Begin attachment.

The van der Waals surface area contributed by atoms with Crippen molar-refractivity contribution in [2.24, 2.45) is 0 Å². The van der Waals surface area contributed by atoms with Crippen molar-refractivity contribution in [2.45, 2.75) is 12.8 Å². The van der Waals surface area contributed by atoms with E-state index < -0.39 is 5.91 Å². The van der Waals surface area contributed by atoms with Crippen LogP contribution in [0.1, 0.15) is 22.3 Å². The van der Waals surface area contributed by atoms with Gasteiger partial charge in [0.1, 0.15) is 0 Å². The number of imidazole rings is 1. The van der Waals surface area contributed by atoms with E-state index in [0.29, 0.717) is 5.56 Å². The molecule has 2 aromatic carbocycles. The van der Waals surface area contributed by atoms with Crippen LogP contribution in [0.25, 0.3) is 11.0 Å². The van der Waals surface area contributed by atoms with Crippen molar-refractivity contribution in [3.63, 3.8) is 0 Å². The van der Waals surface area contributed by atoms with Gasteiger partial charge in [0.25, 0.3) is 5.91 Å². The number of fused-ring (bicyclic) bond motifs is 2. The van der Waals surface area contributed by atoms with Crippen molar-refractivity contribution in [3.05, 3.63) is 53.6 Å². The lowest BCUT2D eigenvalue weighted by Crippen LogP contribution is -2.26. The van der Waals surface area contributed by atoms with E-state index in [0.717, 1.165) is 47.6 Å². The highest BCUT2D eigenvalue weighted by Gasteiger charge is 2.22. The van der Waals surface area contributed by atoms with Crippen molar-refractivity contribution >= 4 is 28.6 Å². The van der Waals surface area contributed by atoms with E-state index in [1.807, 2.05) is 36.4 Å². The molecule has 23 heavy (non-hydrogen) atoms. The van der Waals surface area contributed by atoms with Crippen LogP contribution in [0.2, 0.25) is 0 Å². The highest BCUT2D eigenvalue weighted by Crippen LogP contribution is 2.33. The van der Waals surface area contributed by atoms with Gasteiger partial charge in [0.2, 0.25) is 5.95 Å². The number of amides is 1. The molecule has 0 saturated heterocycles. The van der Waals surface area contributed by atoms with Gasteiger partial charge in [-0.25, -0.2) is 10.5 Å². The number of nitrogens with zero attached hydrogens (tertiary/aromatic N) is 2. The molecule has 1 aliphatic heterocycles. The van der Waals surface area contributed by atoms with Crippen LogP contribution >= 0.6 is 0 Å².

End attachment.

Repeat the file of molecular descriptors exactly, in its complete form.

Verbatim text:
The van der Waals surface area contributed by atoms with Crippen molar-refractivity contribution in [2.24, 2.45) is 0 Å². The van der Waals surface area contributed by atoms with Crippen molar-refractivity contribution in [2.45, 2.75) is 12.8 Å². The van der Waals surface area contributed by atoms with E-state index < -0.39 is 5.91 Å². The van der Waals surface area contributed by atoms with Crippen LogP contribution in [0.1, 0.15) is 22.3 Å². The van der Waals surface area contributed by atoms with Gasteiger partial charge in [0.1, 0.15) is 0 Å². The number of imidazole rings is 1. The van der Waals surface area contributed by atoms with E-state index in [0.29, 0.717) is 5.56 Å². The molecule has 2 aromatic carbocycles. The van der Waals surface area contributed by atoms with Crippen LogP contribution in [0.25, 0.3) is 11.0 Å². The van der Waals surface area contributed by atoms with Crippen molar-refractivity contribution in [3.63, 3.8) is 0 Å². The van der Waals surface area contributed by atoms with Gasteiger partial charge in [0.25, 0.3) is 5.91 Å². The number of fused-ring (bicyclic) bond motifs is 2. The van der Waals surface area contributed by atoms with Crippen molar-refractivity contribution in [3.05, 3.63) is 53.6 Å². The lowest BCUT2D eigenvalue weighted by Crippen LogP contribution is -2.26. The van der Waals surface area contributed by atoms with E-state index in [0.717, 1.165) is 47.6 Å². The highest BCUT2D eigenvalue weighted by Gasteiger charge is 2.22. The van der Waals surface area contributed by atoms with Crippen molar-refractivity contribution >= 4 is 28.6 Å². The van der Waals surface area contributed by atoms with E-state index in [1.807, 2.05) is 36.4 Å². The molecule has 23 heavy (non-hydrogen) atoms. The van der Waals surface area contributed by atoms with Crippen LogP contribution in [0.2, 0.25) is 0 Å². The highest BCUT2D eigenvalue weighted by Crippen LogP contribution is 2.33. The van der Waals surface area contributed by atoms with Gasteiger partial charge in [0.2, 0.25) is 5.95 Å². The number of amides is 1. The molecule has 0 saturated heterocycles. The van der Waals surface area contributed by atoms with Gasteiger partial charge in [-0.25, -0.2) is 10.5 Å². The number of nitrogens with zero attached hydrogens (tertiary/aromatic N) is 2. The molecule has 1 aliphatic heterocycles. The van der Waals surface area contributed by atoms with Crippen LogP contribution >= 0.6 is 0 Å².